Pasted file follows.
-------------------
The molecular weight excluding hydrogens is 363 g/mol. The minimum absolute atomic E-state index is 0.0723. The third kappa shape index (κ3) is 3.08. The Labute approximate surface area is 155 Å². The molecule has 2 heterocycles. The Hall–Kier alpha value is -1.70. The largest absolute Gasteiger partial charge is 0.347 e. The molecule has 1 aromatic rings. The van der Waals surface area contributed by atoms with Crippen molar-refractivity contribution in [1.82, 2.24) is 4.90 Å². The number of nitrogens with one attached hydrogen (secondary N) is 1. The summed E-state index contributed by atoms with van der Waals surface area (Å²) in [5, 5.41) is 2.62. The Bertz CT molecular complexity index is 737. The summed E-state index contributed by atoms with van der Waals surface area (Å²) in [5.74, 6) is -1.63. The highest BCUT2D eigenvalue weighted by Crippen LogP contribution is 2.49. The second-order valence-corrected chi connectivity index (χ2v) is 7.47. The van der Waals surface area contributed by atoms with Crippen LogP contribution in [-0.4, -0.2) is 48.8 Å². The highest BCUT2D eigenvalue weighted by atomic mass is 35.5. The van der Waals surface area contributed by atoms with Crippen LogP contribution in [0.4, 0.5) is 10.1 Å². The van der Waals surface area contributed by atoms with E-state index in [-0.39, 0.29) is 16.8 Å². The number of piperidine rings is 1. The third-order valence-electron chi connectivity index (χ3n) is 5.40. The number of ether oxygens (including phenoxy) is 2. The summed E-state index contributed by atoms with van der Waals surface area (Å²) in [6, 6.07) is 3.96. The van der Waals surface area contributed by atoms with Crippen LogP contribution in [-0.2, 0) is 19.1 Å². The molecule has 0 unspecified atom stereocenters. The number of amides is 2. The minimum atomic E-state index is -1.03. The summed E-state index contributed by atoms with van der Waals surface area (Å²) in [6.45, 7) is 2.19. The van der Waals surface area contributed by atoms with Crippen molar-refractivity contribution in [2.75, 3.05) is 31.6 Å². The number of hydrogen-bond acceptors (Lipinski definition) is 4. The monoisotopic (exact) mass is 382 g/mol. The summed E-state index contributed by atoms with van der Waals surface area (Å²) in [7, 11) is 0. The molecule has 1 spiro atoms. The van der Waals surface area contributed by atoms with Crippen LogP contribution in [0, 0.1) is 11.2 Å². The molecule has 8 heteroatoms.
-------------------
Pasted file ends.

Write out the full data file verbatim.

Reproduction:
The molecular weight excluding hydrogens is 363 g/mol. The minimum absolute atomic E-state index is 0.0723. The third kappa shape index (κ3) is 3.08. The Labute approximate surface area is 155 Å². The molecule has 2 heterocycles. The Hall–Kier alpha value is -1.70. The largest absolute Gasteiger partial charge is 0.347 e. The molecule has 1 aromatic rings. The van der Waals surface area contributed by atoms with Crippen molar-refractivity contribution in [1.82, 2.24) is 4.90 Å². The number of nitrogens with one attached hydrogen (secondary N) is 1. The summed E-state index contributed by atoms with van der Waals surface area (Å²) in [5, 5.41) is 2.62. The Bertz CT molecular complexity index is 737. The summed E-state index contributed by atoms with van der Waals surface area (Å²) in [5.74, 6) is -1.63. The highest BCUT2D eigenvalue weighted by Crippen LogP contribution is 2.49. The second-order valence-corrected chi connectivity index (χ2v) is 7.47. The van der Waals surface area contributed by atoms with Crippen LogP contribution in [-0.4, -0.2) is 48.8 Å². The highest BCUT2D eigenvalue weighted by atomic mass is 35.5. The van der Waals surface area contributed by atoms with Crippen LogP contribution in [0.4, 0.5) is 10.1 Å². The van der Waals surface area contributed by atoms with E-state index in [-0.39, 0.29) is 16.8 Å². The number of piperidine rings is 1. The third-order valence-electron chi connectivity index (χ3n) is 5.40. The number of ether oxygens (including phenoxy) is 2. The summed E-state index contributed by atoms with van der Waals surface area (Å²) in [6, 6.07) is 3.96. The van der Waals surface area contributed by atoms with Crippen LogP contribution in [-0.2, 0) is 19.1 Å². The molecule has 0 unspecified atom stereocenters. The number of amides is 2. The minimum atomic E-state index is -1.03. The summed E-state index contributed by atoms with van der Waals surface area (Å²) in [6.45, 7) is 2.19. The van der Waals surface area contributed by atoms with Crippen molar-refractivity contribution in [2.75, 3.05) is 31.6 Å². The number of hydrogen-bond acceptors (Lipinski definition) is 4. The monoisotopic (exact) mass is 382 g/mol. The summed E-state index contributed by atoms with van der Waals surface area (Å²) in [7, 11) is 0. The molecule has 1 spiro atoms. The van der Waals surface area contributed by atoms with Crippen LogP contribution in [0, 0.1) is 11.2 Å². The molecule has 8 heteroatoms.